You are going to love this answer: well, it depends.
There are many factors that affect transmissions, ranging from:
- Weather conditions (ages faster in Boston than in Atlanta)
- How it is used (Granny is kinder than Junior Zoom-Zoom)
- What kind of driving (daily long drives makes transmissions happier than four shopping trips a day)
- Type of fluid used
From a failure perspective, according to Eric Baxter writing in How Stuff Works, fluid is one of the key factors in increasing the transmission lifespan.
Modern transmissions, despite their status as mass manufactured items, are built to close tolerances and engineered for very specific functions. Part of that engineering includes working with a specific type of fluid that acts in concert with the other components.
“"Not every fluid is the same," Eric writes. Adding that some parts and service departments, as well as independent shops, believe it is. But they are wrong.
He further explains: Each type and grade of fluid -- and there are more than 50 on the market -- offers a different amount of slip. Within the automatic transmission world, clutches use the fluid slipperiness during clutch apply and release phases. A change in fluid means a change in shift feel and slip, and this often translates into more or less heat being generated, faster wear on parts or degradation of clutch material.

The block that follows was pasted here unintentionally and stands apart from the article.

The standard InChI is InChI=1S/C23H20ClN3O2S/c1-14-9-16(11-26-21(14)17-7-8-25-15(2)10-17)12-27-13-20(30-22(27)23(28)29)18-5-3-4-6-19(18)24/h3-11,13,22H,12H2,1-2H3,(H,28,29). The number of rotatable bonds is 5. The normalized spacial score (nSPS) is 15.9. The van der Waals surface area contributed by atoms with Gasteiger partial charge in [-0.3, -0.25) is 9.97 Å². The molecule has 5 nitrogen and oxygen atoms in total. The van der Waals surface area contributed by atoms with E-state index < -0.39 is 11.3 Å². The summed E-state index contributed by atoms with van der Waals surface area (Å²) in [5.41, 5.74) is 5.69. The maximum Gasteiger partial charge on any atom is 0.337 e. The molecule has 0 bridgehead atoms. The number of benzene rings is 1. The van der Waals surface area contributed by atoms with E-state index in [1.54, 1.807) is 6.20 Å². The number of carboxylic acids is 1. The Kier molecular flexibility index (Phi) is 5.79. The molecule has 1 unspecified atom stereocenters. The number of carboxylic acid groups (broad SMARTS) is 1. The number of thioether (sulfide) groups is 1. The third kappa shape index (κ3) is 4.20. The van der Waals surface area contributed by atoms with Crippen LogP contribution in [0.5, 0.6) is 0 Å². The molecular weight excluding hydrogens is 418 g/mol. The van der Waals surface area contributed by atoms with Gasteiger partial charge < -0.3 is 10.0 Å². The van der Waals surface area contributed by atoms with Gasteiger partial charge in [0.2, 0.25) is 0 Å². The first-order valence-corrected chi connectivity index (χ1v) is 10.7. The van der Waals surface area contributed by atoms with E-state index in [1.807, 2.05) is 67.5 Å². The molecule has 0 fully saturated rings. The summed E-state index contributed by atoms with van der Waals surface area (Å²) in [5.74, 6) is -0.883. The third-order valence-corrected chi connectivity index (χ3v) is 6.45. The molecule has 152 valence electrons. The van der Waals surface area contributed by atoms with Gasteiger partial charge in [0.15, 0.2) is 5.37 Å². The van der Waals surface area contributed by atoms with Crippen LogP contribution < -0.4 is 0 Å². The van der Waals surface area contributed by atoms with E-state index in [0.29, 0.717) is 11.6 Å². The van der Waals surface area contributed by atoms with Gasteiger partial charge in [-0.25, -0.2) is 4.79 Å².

With that in mind, Fred Farris, the developer of TSC experimented with many different chemical formulations until he uncovered the exact right combination.
The significant difference in the TSC product is the patented chemicals. Blended in a highly refined napthic oil base with chemical group packages, provide anti-wear protection and inhibit oxidation, corrosion, rust, carbon, etc. - and makes it unique. The super-lube plating lubrication package further extends the transmission life.
Don’t believe us? We offer a 100% money-back guarantee if it does not preform as we state.
And, tell your friends!